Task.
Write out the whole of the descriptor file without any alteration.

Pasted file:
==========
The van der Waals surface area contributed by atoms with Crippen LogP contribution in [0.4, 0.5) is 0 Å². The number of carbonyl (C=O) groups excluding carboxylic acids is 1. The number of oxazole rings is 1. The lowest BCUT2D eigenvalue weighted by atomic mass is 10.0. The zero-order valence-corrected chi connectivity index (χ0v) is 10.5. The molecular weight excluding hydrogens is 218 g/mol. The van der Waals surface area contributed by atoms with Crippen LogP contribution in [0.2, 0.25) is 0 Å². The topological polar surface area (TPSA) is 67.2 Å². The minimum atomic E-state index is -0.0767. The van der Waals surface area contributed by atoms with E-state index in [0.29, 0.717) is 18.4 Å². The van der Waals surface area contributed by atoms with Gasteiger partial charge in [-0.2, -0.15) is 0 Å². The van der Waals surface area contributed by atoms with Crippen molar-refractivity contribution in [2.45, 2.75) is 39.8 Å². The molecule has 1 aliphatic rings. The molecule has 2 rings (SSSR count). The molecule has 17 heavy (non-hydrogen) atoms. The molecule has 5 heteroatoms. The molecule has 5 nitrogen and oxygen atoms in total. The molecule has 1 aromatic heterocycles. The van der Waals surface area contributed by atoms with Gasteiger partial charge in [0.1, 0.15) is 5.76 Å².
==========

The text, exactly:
The van der Waals surface area contributed by atoms with Crippen LogP contribution in [0.4, 0.5) is 0 Å². The number of carbonyl (C=O) groups excluding carboxylic acids is 1. The number of oxazole rings is 1. The lowest BCUT2D eigenvalue weighted by atomic mass is 10.0. The zero-order valence-corrected chi connectivity index (χ0v) is 10.5. The molecular weight excluding hydrogens is 218 g/mol. The van der Waals surface area contributed by atoms with Crippen LogP contribution in [0.2, 0.25) is 0 Å². The topological polar surface area (TPSA) is 67.2 Å². The minimum atomic E-state index is -0.0767. The van der Waals surface area contributed by atoms with E-state index in [0.29, 0.717) is 18.4 Å². The van der Waals surface area contributed by atoms with Gasteiger partial charge in [-0.2, -0.15) is 0 Å². The van der Waals surface area contributed by atoms with Crippen molar-refractivity contribution in [2.45, 2.75) is 39.8 Å². The molecule has 1 aliphatic rings. The molecule has 2 rings (SSSR count). The molecule has 17 heavy (non-hydrogen) atoms. The molecule has 5 heteroatoms. The molecule has 5 nitrogen and oxygen atoms in total. The molecule has 1 aromatic heterocycles. The van der Waals surface area contributed by atoms with Gasteiger partial charge in [0.1, 0.15) is 5.76 Å².